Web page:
At 9.15 one crane arrives and lands in the enclosure, strutting around as if to say, 'Where are you?' and merrily feeds on a feast fit for a thousand.

We wait in silence for a while and then another wave, a hundred croaking cranes, circling above us, casting fleeting shadows across the flat roofed houses as they pass, startling the pigeons, clapping their wings in frenzied flight. They arrive in waves, circling above us a number of times, checking out the lay of the land, but none thought to land and feed. Things are not looking good right now. A local enthusiast told us there was a report of raptor predators a day-or-two previous, leaving the cranes somewhat nervous.

The lone crane stayed until 10.15. No others sought to join him.

We're not disappointed - well, not too much. Our evening of wonder at the pond will remain a lasting memory of yet another wonderful natural sight. Thank you brother Mike.



Now it's back to the car. We're off to Jaisalmer, 175km away, for more adventures. With luck I'll be asleep before too long if the road is not too bumpy; dreaming. What is there not to love about this country?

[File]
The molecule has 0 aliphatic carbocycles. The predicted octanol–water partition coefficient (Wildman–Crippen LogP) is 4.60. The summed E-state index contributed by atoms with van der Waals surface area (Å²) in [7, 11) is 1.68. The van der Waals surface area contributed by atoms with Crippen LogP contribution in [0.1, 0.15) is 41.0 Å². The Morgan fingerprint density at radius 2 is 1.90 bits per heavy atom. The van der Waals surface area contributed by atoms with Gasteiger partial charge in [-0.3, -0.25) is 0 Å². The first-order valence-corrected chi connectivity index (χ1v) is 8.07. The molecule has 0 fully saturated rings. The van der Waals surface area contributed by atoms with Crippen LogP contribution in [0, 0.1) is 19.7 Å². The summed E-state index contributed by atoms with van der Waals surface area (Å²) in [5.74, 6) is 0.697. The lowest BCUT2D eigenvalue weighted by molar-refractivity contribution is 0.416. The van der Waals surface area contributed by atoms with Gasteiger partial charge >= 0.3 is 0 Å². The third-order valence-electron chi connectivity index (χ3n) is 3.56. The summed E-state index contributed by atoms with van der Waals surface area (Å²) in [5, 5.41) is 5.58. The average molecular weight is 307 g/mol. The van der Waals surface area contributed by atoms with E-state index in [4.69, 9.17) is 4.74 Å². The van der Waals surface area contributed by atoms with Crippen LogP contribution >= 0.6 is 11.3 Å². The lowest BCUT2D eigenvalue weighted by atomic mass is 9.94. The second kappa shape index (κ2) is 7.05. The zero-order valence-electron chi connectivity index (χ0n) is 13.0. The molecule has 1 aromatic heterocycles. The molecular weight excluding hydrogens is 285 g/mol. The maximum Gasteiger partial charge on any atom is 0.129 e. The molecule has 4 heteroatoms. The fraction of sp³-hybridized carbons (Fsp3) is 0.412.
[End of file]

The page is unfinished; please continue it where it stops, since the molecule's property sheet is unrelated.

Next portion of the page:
David

The rear end of The Grey Haired Nomads

Scroll down for more pictures and up to the top for the panorama show!

For brother Mike's are on the trip, click Keep Smiling





Additional photos below
Photos: 23, Displayed: 23


Advertisement

Kite flyingKite flying
Kite flying

In Khichan village
Maharaja Ganga Mahal Hotel Maharaja Ganga Mahal Hotel
Maharaja Ganga Mahal Hotel

Bikaner, Rajasthan


4th February 2019

No rats for me
I will never knowingly go to the rat temple! I hate rats. Love your bird photos.
5th February 2019

Camels
I have no idea there were so many types of camels either. And I definitely didn't know they could swim! I grew up thinking camels were foul tempered animals, but I now wonder if we wouldn't all be equally foul tempered if we were treated the way they are... and I'll take smelly surly camels over scurrying rats any day :)
12th February 2019

Camels
Travel broadens the mind they say - and India certainly offers much broadening! David

Tot: 3.896s; Tpl: 0.079s; cc: 56; qc: 167; dbt: 0.1304s; 3; m:saturn w:www (104.131.125.221); sld: 1; ; mem: 2mb